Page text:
I am writing a program with several functions that take the same arguments. Here is a somewhat contrived example for simplicity:
buildPhotoFileName time word stamp = show word ++ "-" ++ show time ++ show stamp buildAudioFileName time word = show word ++ "-" ++ show time ++ ".mp3" buildDirectoryName time word = show word ++ "_" ++ show time
Say I am looping over a resource from IO to get the
word parameters at runtime. In this loop, I need to join the results of the above functions for further processing so I do this:
let photo = buildPhotoFileName time word stamp audio = buildAudioFileName time word dir = buildDirectoryName time word in ....
This seems like a violation of "Don't Repeat Yourself" principle. If down the road I find I would like to change
word to a function taking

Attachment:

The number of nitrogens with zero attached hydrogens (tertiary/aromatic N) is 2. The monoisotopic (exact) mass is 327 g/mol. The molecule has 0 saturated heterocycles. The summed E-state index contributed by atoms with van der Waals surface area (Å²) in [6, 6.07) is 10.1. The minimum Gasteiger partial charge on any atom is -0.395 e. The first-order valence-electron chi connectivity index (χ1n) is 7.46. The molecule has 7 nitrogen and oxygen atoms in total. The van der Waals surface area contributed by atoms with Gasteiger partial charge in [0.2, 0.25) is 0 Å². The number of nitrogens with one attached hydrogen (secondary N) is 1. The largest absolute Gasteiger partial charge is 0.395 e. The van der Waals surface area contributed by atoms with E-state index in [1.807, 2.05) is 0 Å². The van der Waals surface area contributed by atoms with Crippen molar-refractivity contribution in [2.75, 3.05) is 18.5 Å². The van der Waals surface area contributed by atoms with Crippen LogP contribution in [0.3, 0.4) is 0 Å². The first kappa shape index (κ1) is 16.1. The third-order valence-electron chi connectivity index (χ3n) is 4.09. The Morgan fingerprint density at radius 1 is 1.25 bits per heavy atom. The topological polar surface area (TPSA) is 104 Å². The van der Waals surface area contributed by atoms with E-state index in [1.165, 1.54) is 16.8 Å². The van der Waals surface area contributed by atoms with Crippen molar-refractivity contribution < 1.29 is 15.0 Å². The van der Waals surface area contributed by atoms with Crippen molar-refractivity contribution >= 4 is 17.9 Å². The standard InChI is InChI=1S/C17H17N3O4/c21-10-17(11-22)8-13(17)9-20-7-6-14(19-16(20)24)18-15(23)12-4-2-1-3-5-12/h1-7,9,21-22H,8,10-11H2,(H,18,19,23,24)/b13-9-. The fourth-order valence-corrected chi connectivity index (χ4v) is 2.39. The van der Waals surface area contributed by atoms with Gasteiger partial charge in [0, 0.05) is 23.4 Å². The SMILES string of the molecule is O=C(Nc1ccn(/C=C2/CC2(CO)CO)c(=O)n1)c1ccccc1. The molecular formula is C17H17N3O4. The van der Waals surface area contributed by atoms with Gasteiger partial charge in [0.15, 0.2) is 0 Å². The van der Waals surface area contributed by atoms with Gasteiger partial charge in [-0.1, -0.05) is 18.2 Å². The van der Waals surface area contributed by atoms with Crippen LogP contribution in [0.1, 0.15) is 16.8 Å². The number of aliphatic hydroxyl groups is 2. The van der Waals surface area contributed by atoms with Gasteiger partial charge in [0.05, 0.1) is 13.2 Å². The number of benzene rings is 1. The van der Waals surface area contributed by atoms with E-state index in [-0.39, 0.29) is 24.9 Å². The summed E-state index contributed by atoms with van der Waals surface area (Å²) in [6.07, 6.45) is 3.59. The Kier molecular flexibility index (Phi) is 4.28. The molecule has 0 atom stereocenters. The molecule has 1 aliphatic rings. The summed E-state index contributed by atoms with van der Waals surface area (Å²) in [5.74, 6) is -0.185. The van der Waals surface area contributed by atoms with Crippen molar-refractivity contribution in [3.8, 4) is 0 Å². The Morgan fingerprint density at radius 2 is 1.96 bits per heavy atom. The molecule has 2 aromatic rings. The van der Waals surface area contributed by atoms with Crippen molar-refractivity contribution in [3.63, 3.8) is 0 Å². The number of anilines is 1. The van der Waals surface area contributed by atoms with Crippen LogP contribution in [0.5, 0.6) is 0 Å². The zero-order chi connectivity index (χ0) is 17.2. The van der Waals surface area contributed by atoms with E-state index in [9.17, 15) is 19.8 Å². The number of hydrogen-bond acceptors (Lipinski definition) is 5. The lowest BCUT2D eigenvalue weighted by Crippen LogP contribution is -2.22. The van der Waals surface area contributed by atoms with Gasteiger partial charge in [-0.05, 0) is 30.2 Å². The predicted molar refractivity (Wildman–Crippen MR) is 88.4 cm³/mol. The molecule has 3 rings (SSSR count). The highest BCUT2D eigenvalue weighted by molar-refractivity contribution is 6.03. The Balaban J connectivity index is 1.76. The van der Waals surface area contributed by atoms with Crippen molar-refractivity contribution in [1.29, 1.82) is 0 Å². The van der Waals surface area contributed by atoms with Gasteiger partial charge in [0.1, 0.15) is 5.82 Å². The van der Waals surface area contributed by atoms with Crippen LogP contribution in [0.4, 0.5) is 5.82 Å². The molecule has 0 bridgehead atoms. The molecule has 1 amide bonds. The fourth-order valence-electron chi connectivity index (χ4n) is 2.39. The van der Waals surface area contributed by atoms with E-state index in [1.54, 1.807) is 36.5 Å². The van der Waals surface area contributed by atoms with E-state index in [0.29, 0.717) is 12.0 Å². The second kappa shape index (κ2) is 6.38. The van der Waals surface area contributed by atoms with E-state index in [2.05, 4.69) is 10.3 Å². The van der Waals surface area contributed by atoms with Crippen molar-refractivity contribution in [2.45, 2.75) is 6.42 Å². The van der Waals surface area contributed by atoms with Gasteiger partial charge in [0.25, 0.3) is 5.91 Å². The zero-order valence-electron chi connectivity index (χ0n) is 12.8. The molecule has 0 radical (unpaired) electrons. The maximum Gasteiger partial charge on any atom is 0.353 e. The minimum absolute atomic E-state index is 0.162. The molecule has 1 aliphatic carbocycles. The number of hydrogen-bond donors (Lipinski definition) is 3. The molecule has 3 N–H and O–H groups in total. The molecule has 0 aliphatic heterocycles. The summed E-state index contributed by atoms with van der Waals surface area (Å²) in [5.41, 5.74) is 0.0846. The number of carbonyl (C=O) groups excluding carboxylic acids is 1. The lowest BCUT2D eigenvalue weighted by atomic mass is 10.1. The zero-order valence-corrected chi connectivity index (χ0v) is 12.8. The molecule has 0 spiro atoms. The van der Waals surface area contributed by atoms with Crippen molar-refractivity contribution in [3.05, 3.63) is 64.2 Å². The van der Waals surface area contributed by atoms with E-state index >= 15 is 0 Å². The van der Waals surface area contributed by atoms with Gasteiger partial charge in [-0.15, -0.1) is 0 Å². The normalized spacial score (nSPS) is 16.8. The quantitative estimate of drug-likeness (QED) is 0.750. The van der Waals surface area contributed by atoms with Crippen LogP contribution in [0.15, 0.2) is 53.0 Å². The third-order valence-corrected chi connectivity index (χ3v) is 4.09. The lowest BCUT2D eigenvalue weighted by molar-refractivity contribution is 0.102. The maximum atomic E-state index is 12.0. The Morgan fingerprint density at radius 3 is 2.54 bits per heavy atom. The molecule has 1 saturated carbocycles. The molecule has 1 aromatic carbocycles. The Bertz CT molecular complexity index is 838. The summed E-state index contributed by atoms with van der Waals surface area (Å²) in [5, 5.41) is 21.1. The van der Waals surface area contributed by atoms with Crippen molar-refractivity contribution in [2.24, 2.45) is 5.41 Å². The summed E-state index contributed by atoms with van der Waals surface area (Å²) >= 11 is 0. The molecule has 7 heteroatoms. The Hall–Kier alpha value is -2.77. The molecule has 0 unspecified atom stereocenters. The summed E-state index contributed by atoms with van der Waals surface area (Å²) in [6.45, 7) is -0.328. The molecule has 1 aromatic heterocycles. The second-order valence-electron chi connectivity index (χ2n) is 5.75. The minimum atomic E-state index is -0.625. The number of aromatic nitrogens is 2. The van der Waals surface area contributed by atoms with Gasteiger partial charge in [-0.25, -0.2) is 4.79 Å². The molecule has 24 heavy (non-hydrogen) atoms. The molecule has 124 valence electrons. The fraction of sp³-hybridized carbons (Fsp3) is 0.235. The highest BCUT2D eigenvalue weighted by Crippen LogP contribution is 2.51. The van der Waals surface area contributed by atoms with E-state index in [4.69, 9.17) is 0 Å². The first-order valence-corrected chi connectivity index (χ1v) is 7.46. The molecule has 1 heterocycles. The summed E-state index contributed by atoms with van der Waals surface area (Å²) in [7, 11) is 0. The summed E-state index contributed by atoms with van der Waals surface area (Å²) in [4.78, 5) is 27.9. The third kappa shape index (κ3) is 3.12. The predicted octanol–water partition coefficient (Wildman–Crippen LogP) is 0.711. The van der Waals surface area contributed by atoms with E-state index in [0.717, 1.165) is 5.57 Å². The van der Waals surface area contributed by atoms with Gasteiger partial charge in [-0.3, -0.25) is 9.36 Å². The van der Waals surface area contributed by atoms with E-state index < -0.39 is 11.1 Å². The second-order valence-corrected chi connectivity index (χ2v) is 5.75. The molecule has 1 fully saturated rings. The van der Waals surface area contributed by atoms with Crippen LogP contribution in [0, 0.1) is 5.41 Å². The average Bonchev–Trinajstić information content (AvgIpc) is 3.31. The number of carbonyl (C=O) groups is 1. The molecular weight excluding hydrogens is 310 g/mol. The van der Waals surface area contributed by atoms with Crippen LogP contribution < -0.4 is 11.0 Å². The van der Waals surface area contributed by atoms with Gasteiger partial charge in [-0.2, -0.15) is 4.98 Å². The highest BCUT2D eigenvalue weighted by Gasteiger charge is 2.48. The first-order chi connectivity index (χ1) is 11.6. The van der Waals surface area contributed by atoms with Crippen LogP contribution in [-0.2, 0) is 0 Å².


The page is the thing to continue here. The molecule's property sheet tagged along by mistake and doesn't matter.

word, I might make a new binding at the beginning of
let expression like so:
let wrd = processWord word photo = buildPhotoFileName time wrd stamp audio = buildAudioFileName time wrd dir = buildDirectoryName time wrd in ....
and would have to change each time I wrote
wrd, leading to bugs if I remember to change some function calls, but not the others.
In OOP, I would solve this by putting the above functions in a class whose constructor would take
word as arguments. The instantiated object would essentially be the three functions curried to
word. If I wanted to then make sure that the functions receive
processWord word instead of
word as an "argument", I could call
processWord in the constructor.
What is a better way to do this that would be more suited to Functional Programming and Haskell?